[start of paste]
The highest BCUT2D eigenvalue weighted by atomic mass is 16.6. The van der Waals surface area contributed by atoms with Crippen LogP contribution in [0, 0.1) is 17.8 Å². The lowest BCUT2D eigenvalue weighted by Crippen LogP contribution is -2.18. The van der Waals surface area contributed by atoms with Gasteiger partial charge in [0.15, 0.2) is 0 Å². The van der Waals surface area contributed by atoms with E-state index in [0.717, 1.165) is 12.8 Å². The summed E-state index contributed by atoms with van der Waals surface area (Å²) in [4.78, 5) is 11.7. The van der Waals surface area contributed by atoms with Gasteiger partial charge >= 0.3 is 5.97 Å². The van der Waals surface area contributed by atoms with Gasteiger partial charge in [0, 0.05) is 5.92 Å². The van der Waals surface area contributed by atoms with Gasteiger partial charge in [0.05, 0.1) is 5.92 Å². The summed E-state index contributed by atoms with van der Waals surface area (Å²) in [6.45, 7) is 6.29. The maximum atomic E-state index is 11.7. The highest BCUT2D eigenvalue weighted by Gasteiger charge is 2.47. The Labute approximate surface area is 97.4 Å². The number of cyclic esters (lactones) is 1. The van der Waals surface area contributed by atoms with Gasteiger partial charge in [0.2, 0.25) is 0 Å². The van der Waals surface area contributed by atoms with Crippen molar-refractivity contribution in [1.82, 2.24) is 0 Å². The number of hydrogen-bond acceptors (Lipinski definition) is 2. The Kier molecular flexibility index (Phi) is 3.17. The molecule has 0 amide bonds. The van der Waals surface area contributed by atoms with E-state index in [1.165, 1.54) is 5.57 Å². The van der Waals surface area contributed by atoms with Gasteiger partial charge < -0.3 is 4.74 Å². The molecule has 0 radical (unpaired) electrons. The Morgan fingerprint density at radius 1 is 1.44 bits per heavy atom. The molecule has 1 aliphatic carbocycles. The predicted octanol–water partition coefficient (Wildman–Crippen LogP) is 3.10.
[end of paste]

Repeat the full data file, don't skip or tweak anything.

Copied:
The highest BCUT2D eigenvalue weighted by atomic mass is 16.6. The van der Waals surface area contributed by atoms with Crippen LogP contribution in [0, 0.1) is 17.8 Å². The lowest BCUT2D eigenvalue weighted by Crippen LogP contribution is -2.18. The van der Waals surface area contributed by atoms with Gasteiger partial charge in [0.15, 0.2) is 0 Å². The van der Waals surface area contributed by atoms with E-state index in [0.717, 1.165) is 12.8 Å². The summed E-state index contributed by atoms with van der Waals surface area (Å²) in [4.78, 5) is 11.7. The van der Waals surface area contributed by atoms with Gasteiger partial charge >= 0.3 is 5.97 Å². The van der Waals surface area contributed by atoms with Gasteiger partial charge in [0, 0.05) is 5.92 Å². The van der Waals surface area contributed by atoms with Gasteiger partial charge in [0.05, 0.1) is 5.92 Å². The summed E-state index contributed by atoms with van der Waals surface area (Å²) in [6.45, 7) is 6.29. The maximum atomic E-state index is 11.7. The highest BCUT2D eigenvalue weighted by Gasteiger charge is 2.47. The Labute approximate surface area is 97.4 Å². The number of cyclic esters (lactones) is 1. The van der Waals surface area contributed by atoms with Gasteiger partial charge in [0.2, 0.25) is 0 Å². The van der Waals surface area contributed by atoms with Crippen molar-refractivity contribution in [1.82, 2.24) is 0 Å². The number of hydrogen-bond acceptors (Lipinski definition) is 2. The Kier molecular flexibility index (Phi) is 3.17. The molecule has 0 amide bonds. The van der Waals surface area contributed by atoms with E-state index in [1.165, 1.54) is 5.57 Å². The van der Waals surface area contributed by atoms with Gasteiger partial charge < -0.3 is 4.74 Å². The molecule has 0 radical (unpaired) electrons. The Morgan fingerprint density at radius 1 is 1.44 bits per heavy atom. The molecule has 1 aliphatic carbocycles. The predicted octanol–water partition coefficient (Wildman–Crippen LogP) is 3.10.